As translation contretemps go, the one surrounding French philosopher Simone de Beauvoir (1908-86) and her foundational work of modern feminism, Le Deuxième Sexe, first published in two volumes in French in 1949, remains one of the most tempestuous and fascinating. For decades, Beauvoir scholars in the English-speaking world bemoaned, attacked, and sought to replace the widely used 1953 translation by H.M. Parshley (1884-1953), a zoologist at Smith College who knew little philosophy or existentialism, had never translated a book from French, and relied mainly on his undergraduate grasp of the language. A few years back, they succeeded in getting the rights holders, Gallimard in France and Alfred A. Knopf and Vintage in the English-speaking world, to commission a new translation. Now that second version has appeared from Knopf (The Second Sex, by Simone de Beauvoir, "A New Translation of the Landmark Classic by Constance Borde and Sheila Malovany-Chevallier," with an introduction by Judith Thurman, "Complete and Unabridged for the First Time").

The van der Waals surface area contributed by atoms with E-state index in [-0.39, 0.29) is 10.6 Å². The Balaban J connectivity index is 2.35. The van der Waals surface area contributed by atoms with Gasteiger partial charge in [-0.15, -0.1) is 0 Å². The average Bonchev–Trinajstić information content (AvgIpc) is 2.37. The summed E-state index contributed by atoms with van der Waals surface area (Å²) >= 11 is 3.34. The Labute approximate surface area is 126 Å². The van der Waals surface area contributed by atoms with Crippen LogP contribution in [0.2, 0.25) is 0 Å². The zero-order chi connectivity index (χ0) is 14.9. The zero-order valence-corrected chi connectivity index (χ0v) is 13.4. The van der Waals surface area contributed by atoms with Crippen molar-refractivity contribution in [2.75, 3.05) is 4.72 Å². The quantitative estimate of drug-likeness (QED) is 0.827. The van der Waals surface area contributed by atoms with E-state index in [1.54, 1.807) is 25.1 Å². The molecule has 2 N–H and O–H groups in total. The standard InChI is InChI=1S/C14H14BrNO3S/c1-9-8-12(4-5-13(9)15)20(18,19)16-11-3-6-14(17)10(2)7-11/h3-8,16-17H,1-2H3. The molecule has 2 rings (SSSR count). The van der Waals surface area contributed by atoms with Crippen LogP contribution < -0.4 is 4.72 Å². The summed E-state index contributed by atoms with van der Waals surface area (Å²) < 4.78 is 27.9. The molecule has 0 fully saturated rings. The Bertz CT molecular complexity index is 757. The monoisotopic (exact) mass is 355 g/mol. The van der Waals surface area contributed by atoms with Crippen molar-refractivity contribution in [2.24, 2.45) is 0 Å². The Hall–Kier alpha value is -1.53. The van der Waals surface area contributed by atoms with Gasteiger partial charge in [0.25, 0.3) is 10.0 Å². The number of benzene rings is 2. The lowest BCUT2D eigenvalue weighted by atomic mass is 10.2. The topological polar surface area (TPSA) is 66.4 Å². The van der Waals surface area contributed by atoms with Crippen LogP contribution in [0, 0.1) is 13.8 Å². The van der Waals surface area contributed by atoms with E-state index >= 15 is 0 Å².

If Knopf and its partners expected to be showered with feminist appreciation, they've been sorely disappointed. The Norwegian Beauvoir scholar Toril Moi, a professor at Duke and one of the foremost critics of Parshley's translation, savaged the new version in the London Review of Books. Francine du Plessix Gray, in The New York Times Book Review, also expressed reservations. How everyone involved got from vituperative discontent to hopeful triumph and back to discontent makes an instructive tale in itself and offers some lessons for what matters and doesn't in the evolution of a classic. . . .
Read the rest here: http://chronicle.com/article/The-Second-Second-Sex/65962/.